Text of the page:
The secret sauce of Customer Experience is to make it
sticky (memorable) and contagious (share-worthy).
A customer experience is inherently a personal and individual psychological process. While it’s valuable to provide a meaningful and pleasurable experience to individual customers, it is even more valuable if strong, positive Word Of Mouth comes out of it. The way this WOM happens, is a chain of people remembering and sharing the experience they had.
I want to argue that just as we can design and create a context for a positive experience we can design and create a context for remembering and sharing. Like many other behaviors, the social and environmental influences are very strong in determining if those behaviors occur.
Here are 5 tactics to apply:
- Get noticed; without attention, nothing will happen. Therefore you have to let your experience stand out and do something different than everybody else, put your own signature on it.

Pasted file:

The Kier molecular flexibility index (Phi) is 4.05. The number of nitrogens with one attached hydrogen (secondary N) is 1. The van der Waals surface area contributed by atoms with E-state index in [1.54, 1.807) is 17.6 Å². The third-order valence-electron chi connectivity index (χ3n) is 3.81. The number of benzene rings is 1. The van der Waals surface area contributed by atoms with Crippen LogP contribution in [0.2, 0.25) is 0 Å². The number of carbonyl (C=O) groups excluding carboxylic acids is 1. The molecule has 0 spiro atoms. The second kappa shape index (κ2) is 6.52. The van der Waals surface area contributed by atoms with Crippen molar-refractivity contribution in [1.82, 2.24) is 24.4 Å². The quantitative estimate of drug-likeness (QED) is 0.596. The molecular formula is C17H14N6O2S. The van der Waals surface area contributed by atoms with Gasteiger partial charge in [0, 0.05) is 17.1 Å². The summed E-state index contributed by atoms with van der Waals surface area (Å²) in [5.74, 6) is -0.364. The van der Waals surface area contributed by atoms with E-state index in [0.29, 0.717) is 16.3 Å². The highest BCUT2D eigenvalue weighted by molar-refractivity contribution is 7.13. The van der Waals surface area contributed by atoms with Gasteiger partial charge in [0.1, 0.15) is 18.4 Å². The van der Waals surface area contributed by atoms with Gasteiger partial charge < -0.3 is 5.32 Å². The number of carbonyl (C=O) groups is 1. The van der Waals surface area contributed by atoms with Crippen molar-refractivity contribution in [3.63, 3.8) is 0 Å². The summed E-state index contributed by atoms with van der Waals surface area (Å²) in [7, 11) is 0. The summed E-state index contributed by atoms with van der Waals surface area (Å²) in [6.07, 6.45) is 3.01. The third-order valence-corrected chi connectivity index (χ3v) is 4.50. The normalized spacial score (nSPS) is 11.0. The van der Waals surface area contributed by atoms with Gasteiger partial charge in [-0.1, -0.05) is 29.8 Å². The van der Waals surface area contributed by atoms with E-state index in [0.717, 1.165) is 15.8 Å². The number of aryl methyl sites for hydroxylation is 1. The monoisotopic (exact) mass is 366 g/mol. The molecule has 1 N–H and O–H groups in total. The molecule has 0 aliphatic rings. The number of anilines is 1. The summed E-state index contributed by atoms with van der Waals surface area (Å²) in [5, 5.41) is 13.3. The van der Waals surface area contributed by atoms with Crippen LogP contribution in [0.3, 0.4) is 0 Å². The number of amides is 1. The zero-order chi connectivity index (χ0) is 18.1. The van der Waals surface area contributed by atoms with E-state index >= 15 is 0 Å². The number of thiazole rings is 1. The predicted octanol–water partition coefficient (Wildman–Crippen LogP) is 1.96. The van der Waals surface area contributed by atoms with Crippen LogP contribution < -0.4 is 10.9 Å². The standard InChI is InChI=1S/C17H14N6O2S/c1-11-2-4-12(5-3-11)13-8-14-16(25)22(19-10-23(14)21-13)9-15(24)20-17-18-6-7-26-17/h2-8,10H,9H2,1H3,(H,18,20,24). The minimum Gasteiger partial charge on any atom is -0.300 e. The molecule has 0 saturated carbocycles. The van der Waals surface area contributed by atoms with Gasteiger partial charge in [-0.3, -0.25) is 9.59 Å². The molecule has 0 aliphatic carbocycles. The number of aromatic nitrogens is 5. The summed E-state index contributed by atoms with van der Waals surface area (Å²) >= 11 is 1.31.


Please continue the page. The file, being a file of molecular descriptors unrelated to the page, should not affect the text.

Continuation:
- Use social rewards and the dynamics of social proof. We all want to look good (smart, cool, …) socially and look to others to decide what is the right thing to do. Help your customers in these processes.
- Use high arousal emotions to create an impact. ‘Awe’ is the ultimate high arousal emotion, it touches us and elevates us, raises activation level and prepares us for action.
- Use triggers, create relations with things people do already and existing concepts. You may want to look for a behavior residue, a physical trace of the experience after it has finished.
- Use stories as a container for the message. Stories are the original form of inspiration, learning and entertainment. It helps to get an idea across from you to your customer and from your customer to another (new) customer.
This blog is based on 2 books: the Heath Brother’ ‘Made to stick’ and Jonas Berger’s ‘Contagious’. The authors use an acronym transfer their message:
These factors have significant overlaps and are based on the similar underlying psychological dynamics. As you can conclude from reading the above, they are very suited to be applied in combinations.
By Jürgen Tanghe